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Compared to... Sony DSC-H2

This year manufacturers have woken up to the fact that all the pixels in the world won't help an image shot in very low light that suffers from camera shake, and have started to include high sensitivity (high ISO) options to their new models. The H5 offers two new high ISO options; ISO 800 and ISO 1000.

Below you will find a studio comparison between the Sony DSC-H5 and the Sony DSC-H2 at ISO 1000.

Studio scene comparison (@ ISO 1000)

  • Sony DSC-H5 : Aperture Priority mode, ISO 1000, Default Image Parameters,
    Manual white balance, +0.3 EV compensation
  • Sony DSC-H2 : Aperture Priority mode, ISO 1000, Default Image Parameters,
    Manual white balance, +0.7 EV compensation
  • Lighting: Daylight simulation, >98% CRI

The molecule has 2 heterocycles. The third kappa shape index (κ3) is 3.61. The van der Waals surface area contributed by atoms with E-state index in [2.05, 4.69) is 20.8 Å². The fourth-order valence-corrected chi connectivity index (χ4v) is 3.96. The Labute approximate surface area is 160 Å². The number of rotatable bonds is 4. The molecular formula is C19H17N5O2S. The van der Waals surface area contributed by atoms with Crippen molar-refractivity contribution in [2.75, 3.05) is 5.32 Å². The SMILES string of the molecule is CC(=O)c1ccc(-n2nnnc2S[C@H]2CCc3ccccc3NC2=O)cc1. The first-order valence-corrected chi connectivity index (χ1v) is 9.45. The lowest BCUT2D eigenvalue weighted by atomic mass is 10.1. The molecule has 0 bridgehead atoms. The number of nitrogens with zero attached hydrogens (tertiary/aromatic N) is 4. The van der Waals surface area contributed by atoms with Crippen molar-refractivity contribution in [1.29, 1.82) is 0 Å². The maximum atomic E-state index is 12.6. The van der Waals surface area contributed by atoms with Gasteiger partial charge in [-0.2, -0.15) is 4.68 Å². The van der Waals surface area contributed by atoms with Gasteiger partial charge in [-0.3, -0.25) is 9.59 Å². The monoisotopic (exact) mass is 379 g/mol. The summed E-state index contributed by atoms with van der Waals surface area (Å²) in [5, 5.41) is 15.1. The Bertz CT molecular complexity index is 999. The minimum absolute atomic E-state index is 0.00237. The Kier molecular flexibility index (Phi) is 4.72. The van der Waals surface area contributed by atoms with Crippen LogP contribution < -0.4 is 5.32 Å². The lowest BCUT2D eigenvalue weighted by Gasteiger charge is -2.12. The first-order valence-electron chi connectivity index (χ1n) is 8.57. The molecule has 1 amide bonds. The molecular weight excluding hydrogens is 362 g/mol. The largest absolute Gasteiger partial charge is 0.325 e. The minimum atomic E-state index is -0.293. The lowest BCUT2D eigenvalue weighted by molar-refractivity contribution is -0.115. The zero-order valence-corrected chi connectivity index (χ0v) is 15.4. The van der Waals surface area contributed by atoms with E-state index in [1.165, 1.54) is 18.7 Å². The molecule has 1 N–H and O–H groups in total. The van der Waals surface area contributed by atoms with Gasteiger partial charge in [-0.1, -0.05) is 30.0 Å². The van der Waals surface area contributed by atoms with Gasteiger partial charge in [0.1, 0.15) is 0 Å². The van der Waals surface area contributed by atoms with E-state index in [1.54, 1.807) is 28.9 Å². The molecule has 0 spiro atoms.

Sony DSC-H5
Sony DSC-H2
ISO 1000, 1/1000 sec, F5.0
ISO 1000, 1/1000 sec, F5.0
3,293 KB JPEG
2,789 KB JPEG

At ISO 1000 it seems obvious that the H5 is having to use harsher noise reduction, though to be honest the difference between the two shots is marginal - the H2 shot is noisier but looks sharper, and you'd want to avoid using ISO 1000 on either camera unless you really, really, had to. Again it is worth pointing out that a couple of years ago it wasn't unusual to see this kind of output from lower pixel count cameras at ISO 400,. At least a print from these (if fairly small) would look like a photograph, which is much better than the apalling blur you get from cameras (such as the Panasonic FZ7) that use pixel binning to produce clean, but detail-free high ISO output.

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